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Cucurbit Genetics Cooperative Report 9:24-26 (article 7) 1986

Differences in Net Apparent Photosynthetic Rates and Chlorophyll Content Among and Between Cucumis anguria var. anguria and var. longipes Meeuse.

Staub, J.E., R. Kane and A.M. Braunschweig

USDA, ARS, Department of Horticulture, University of Wisconsin, Madison, WI 53706

The gherkin, Cucumis anguria var. anguria Meeuse, produces an abundance of fruit which can be prepared in several ways to provide a source of nourishment. In the West Indies and Brazil young fruits are consumed directly, pickled or prepared as a popular soup "maxixada" 1, 5). Although originally thought to be native to the Americas, sexual compatibility and electrophoretic studies indicate that the gherkin is descended from a non-bitter mutant of the African C. anguria var. longipes Meeuse (2, 4). It was introduced into South America (Brazil) ion the 1600's, and became semi-wild. Ecotypes with a wide range of fruit characteristics now exist (1).

Previously we have reported that electrophoretic polymorphisms exist among and between plant introductions of C. anguria var. angora and var. longipes (8, and Staub, this issue of CGC). These studies and those of Dane (3) support their classification as conspecific botanical varieties (4, 6, 7). Moreover, it appears that C. anguria var. longipes and C. prophetarum L. are closely related (personal communication, A.P.M. den Nijs, 1985).

Since both biochemical and morphological differences exist among these closely related cross-compatible Cucumis species, a survey was designed to assess differences in apparent photosynthetic activity. If consistent differences exist, then there would be an opportunity to investigate the genetic and physiological nature of this variation.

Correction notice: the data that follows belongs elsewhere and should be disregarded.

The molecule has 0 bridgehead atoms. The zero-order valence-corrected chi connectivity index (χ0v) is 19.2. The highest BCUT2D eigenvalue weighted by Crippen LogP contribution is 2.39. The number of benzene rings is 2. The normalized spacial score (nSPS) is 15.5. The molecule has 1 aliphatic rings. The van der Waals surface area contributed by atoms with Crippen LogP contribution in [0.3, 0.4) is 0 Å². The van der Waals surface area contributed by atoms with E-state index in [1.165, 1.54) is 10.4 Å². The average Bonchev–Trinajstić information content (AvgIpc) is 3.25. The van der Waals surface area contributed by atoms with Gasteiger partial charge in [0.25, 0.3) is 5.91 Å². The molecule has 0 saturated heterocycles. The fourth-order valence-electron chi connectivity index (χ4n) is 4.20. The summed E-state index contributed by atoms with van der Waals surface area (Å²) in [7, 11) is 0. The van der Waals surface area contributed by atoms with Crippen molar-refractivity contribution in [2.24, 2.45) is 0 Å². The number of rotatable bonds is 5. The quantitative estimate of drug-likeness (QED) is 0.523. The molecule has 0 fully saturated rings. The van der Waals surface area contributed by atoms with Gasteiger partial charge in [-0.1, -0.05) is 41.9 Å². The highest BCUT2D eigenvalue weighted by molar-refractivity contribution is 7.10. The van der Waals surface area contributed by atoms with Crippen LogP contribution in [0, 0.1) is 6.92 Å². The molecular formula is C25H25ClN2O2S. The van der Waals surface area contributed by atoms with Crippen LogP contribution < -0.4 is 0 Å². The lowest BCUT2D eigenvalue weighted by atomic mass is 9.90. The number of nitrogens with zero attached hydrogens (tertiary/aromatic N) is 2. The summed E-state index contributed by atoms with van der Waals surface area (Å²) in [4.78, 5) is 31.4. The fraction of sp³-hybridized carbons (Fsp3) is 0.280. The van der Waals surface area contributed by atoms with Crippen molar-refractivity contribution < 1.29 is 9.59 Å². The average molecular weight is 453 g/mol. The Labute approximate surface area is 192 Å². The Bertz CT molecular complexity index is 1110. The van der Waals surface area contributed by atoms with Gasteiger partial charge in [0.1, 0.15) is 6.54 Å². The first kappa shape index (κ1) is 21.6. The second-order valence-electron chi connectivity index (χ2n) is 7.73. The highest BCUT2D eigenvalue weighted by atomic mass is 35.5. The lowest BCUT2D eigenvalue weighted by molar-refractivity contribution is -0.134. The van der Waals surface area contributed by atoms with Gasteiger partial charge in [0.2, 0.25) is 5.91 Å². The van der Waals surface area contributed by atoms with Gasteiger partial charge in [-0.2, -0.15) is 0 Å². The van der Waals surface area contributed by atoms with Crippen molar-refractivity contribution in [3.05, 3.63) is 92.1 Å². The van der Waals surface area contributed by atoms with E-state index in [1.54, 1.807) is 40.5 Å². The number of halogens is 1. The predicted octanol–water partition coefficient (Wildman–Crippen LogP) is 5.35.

Thirty-day-old seedlings of 3 individuals of 10 C. anguria var. anguria and 3 var. longipes accessions were transplanted (3 x 3 m spacing) on 6/1/1984 to a field nursery at Arlington, Wisconsin. Of the 1- C. anguria var. anguria collections, 5 were of Iranian origin and 5 came from African or South American sources. Plants were grown to maturity under standard cultural practices used for cucumber (C. sativus L.). The apparent photosynthetic activity of 2 fully expanded mature leaves from one plant of each series was measured eight times on at least 2 clear days beginning 8/14/1984 with a portable photosynthesis apparatus (LI 6000). The LI 6000 (Li-Cor, Inc., Lincoln, Nebraska) consists of a battery powered non-dispersive intra-red gas analyzer, a porometer, a communications deice, and a dedicated datalogger with a maximum 64K bytes of continuous memory. When a photosynthetically active leaf is enclosed in the instrument's leaf monitoring chamber, CO2 concentration will decrease as photosynthesis occurs, and water vapor concentration will increase due to transpiration. Knowing the volume of the chamber and the area of the leaf, photosynthetic rate and stomatal resistance can be calculated from changes in CO2 and air flow needed to maintain constant humidity, and other environmental conditions measured by the instrument. The LI-6000 makes 10 individual measurements over a preprogrammed time period (40 seconds in our studies) and uses these values to calculate a mean stomatal resistance and photosynthetic value for each leaf. On the first day of measurement, 3 leaves of each plant were collected from the fourth node from the terminal whorl of a lateral branch for chlorophyll analysis.